by Jennifer Bailey
Walking the halls of Brown Chapel A.M.E. Church in Selma, Alabama history surrounds you. Each step is a living testament to the miraculous work that happened here 50 years ago. There is the hallway of photos honoring local heros that marched across the Edmund Pettus Bridge on Bloody Sunday. In the sanctuary there is a plaque naming the martyrs -- Jonathan M. Daniels, Jimmy Lee Jackson, Viola Liuzzo, and James J. Reeb -- who gave their lives fighting for the voting rights of African Americans in 1965.
At the center of it all is the pulpit. Many of the most prolific figures in modern American history have stood behind that sacred desk. It was from the pulpit of Brown Chapel that Martin Luther King, Jr. preached during mass meetings during the Selma Campaign. When King was jailed, Malcolm X spoke from the same podium just 17 days before his assassination. In March 2007, then-Senator Barack Obama made Brown Chapel one of the first stops of his presidential campaign.
On Sunday, palms sweaty and heart racing, I stepped on that famous pulpit as I stood to give the benediction at the Selma March 50th Anniversary Commemorative Church Service. Preceding me on the program was a steady stream of luminaries from the federal government, religious communities, and national civil rights organizations. Attorney General Holder gave remarks, as did Ambassador Andrew Young, Martin Luther King III, and Rev. Al Sharpton. Then there was me, a 27-year-old black clergywoman that is part of a new generation of faith leaders, organizers, and concerned citizens working to actualize a vision of the American South in which all people are able to thrive.
As founder of the Faith Matters Network, my work has taken me many places. From conversations with Vietnamese fisherfolk in Mississippi still reeling from the devastation of BP Oil Spill to singing alongside clergy and non-religious activists at die-ins in Tennessee where we boldly declared that #blacklivesmatter in the South. In Selma, the heart of America's Black Belt, I met Sherri Mitchell. She taught me about the sustained struggle of Selma residents to gain access living wage jobs, quality education, and in some cases basic sanitation services.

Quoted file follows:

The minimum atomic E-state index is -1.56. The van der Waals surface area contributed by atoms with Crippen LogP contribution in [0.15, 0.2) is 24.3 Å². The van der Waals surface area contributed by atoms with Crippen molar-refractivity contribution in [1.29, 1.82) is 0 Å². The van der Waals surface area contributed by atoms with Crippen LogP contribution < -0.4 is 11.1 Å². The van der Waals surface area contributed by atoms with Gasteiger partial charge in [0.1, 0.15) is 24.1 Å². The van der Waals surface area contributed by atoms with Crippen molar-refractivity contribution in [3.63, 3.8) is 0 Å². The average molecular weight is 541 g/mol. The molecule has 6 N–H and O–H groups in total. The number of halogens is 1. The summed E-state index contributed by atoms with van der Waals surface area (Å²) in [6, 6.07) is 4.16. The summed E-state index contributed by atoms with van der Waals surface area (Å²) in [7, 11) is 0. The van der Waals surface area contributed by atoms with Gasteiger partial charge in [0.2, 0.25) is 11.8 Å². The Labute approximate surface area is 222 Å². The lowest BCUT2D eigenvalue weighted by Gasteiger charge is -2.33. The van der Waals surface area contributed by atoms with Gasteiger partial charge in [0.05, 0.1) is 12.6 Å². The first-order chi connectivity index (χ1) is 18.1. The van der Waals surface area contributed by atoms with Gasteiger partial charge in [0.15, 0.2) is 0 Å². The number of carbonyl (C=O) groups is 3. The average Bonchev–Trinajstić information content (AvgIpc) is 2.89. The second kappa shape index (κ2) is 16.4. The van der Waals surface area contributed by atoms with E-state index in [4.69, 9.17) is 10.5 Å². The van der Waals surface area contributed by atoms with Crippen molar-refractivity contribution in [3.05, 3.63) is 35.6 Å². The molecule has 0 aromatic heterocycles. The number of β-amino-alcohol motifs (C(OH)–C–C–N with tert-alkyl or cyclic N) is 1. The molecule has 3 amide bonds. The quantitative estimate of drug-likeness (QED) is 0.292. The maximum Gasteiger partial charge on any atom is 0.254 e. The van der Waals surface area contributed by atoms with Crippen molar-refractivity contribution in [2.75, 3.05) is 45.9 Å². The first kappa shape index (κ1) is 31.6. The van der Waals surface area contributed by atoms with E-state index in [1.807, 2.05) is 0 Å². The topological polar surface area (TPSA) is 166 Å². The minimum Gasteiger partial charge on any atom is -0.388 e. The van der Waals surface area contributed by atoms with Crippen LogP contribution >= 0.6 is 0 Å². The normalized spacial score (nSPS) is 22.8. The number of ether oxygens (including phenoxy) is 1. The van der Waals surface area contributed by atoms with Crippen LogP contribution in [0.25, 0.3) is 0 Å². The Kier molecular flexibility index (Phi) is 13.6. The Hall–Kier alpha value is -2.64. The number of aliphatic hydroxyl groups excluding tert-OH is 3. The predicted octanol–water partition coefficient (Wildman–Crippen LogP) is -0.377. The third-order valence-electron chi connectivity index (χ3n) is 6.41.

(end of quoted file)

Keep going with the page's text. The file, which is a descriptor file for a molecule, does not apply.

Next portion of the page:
At the podium Sunday, the memory of these stories enveloped me. They served as a poignant reminder that the movement for civil and human rights in the South is far from over. My generation of activists may never know the sting of a fire hose or feel the sharp pain of a billy club's blow. Yet in a nation where young black men are killed and left for hours on street lying dead and 45 million Americans are trapped below the poverty line we must be careful not to confuse progress with victory. That is why after finishing the benediction, I joined 70,000 other sojourners as we crossed the Edmund Pettus Bridge and embraced the 50th anniversary of Bloody Sunday not as a commemoration but as a call to action. Today's challenges call us to lead movements that are responsive to the uniqueness of our current context. Movements that recognize the intersectional nature of the most pressing issues within our communities and understand that our work cannot be done in silos.
One thing is clear: We must march on for the prophets of the past and the foot soldiers of the future. We must march for neighbors like Sherri Mitchell. We must march because Selma is now. As we march let us keep Dr. King's words at the end of the Selma March in mind, "Let us therefore continue our triumphant march to the realization of the American dream."